I am sitting in my suburban New York apartment awaiting a predicted blizzard, which means reacquainting myself with my essential inanimate pals, Ms. Down Parka and Mr. Snow Shovel. The thought fills me with dread and gloom.
But there are always palliatives, and what I offer you requires no prescription, no copay, no trip to the pharmacy. And it works just as well if the sun is blazing in through your windows.
Hot jazz — performed and recorded in this century — is the organic remedy offered here.
The thermodynamic healing practitioners are known both as the First Thursday Band and the Yeti Chasers: Ray Skjelbred, piano, vocal, leader; Steve Wright, cornet, clarinet, alto and soprano saxophones, vocal; Dave Brown, string bass, vocal; Mike Daugherty, drums, vocal. They created these sounds at the Royal Room in Seattle, Washington.
CARELESS LOVE is often performed as a dirge — a cautionary tale, “You see what careless love can do / has done?” but here it’s a swinging romp, with no weeping or moaning:
Another romp built on the threat of impending doom (thanks to Henry “Red” Allen for this and so many other inspirations), YOU’RE GONNA LOSE YOUR GAL. Watch out for that cymbal (Mike’s performance-art piece in tribute to Zutty Singleton, 1928)!
And another tribute to the Red Allen small-band recordings, ROLL ALONG, PRAIRIE MOON, which is the only song that can make me think of J. C. Higginbotham and Bob Hoskins at once. Steve Wright reminds us that this approach to the alto saxophone, so satisfying, did not utterly vanish in 1945:
Improvisers have always loved the subversive challenge of taking apparently inappropriate material (sweet love ballads) and making them swing. Here’s a fine example: the Yeti Chasers’ LOVER, COME BACK TO ME:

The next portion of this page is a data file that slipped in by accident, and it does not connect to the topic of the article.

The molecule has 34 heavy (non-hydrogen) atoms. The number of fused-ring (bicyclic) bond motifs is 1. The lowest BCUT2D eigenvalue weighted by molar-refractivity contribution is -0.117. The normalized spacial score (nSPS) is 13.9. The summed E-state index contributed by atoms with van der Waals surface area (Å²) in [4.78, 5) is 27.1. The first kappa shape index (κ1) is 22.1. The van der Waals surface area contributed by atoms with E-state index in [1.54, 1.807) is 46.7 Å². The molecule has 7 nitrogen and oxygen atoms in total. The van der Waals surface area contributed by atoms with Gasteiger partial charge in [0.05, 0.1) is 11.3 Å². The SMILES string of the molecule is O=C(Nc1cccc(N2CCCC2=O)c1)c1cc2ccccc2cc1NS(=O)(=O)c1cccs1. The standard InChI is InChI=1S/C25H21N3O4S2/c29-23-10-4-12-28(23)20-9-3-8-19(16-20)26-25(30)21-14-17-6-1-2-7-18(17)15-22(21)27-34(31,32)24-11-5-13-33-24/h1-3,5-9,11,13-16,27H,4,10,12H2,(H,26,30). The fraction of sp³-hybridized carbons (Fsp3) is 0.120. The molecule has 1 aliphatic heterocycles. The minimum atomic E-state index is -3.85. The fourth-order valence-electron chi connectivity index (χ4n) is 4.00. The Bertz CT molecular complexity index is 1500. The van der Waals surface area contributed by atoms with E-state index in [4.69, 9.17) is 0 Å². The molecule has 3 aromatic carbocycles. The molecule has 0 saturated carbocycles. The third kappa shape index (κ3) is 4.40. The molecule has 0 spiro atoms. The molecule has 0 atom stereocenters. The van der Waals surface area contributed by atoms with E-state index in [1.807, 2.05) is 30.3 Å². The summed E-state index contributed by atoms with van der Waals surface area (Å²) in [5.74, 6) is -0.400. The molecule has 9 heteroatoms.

In honor of Mister Morton, who didn’t like snow either, the BLUE BLOOD BLUES:
Andy Razaf had it right — the world can’t do without THAT RHYTHM MAN (especially when he uplifts us at such a swinging tempo):
THE TORCH — evoking memories of Turk Murphy (commentary below*). It sounds as if it was written in 1885 to be performed in a barroom, which is emotionally although not factually correct:
Say the word. You’ll be heard. Ray’s always touching performance of ANY TIME, ANY DAY, ANYWHERE:
My favorite DIGA DIGA DOO, with a lovely leap into its second chorus before Ray’s Stacy ecstasy:
Finally, SKID ROAD BLUES, which I hope isn’t prophetic for future driving:
I don’t think this band needs a serious explication of its virtues, individual and collective. Don’t they sound fine? I feel better, and hope you do, too.
*Thanks to generous and erudite Bill Haesler, I now know everything worth knowing about THE TORCH:
“The song is called variously:
The Torch That Didn’t Go Out
The Kansas City Torch
The Torch of Kansas City
When You Carry The Torch
and was, allegedly, taught to Turk Murphy by Patsy Patton (cabaret
singer and wife of banjo player Pat Patton. We know him from when he
came to Sydney on the Matson Line ships). The first ‘jazz’ version was recorded by Turk Murphy for a Columbia LP on 19 Jan. 1953. The notes by George Avakian to that ‘Barrelhouse Jazz’ LP says that Turk came to it from the Castle Jazz Band (who recorded it later in Aug 1957) via Don Kinch and Bob Short, ex Castle band members).
It was composed (music and lyrics) in 1928 by the great Harry Warren
(we all know him) using the name Harry Herschel and originally
published by Robbins Music Corp.
WHEN YOU CARRY THE TORCH
[Verse]:When the gang has turned you down,
And you wander ’round the town,
Longing for someone in sympathy.
As you go from place to place,
Looking for some friendly face,
You can hear the old town clock strike three;
Then you wish you had your old gal back again.
You’re lonesome, oh, so lonesome,
And your poor hear cries in vain:
Oh, gee, but it’s tough,
When the gang’s gone home;
Out on the corner,
You stand alone;
You feel so blue
With nothing to do;
You’re cravin’ someone’s company.
The gang leaves you there
With an old time stall,
While you go home and gaze
At the four bare walls.
Ev’ry tear seems to scorch,
When you carry the torch
And the gang’s gone home.
When you haven’t got a friend,
And your worries never end,
When the future doesn’t look so bright.
As you sit there in the gloom
Of an empty silent room,
As the hallway clock ticks through the night,
Then you long to hear a knock upon your door.
You’re weary, oh, so dreary,
And your poor heart cries once more:
May your happiness increase!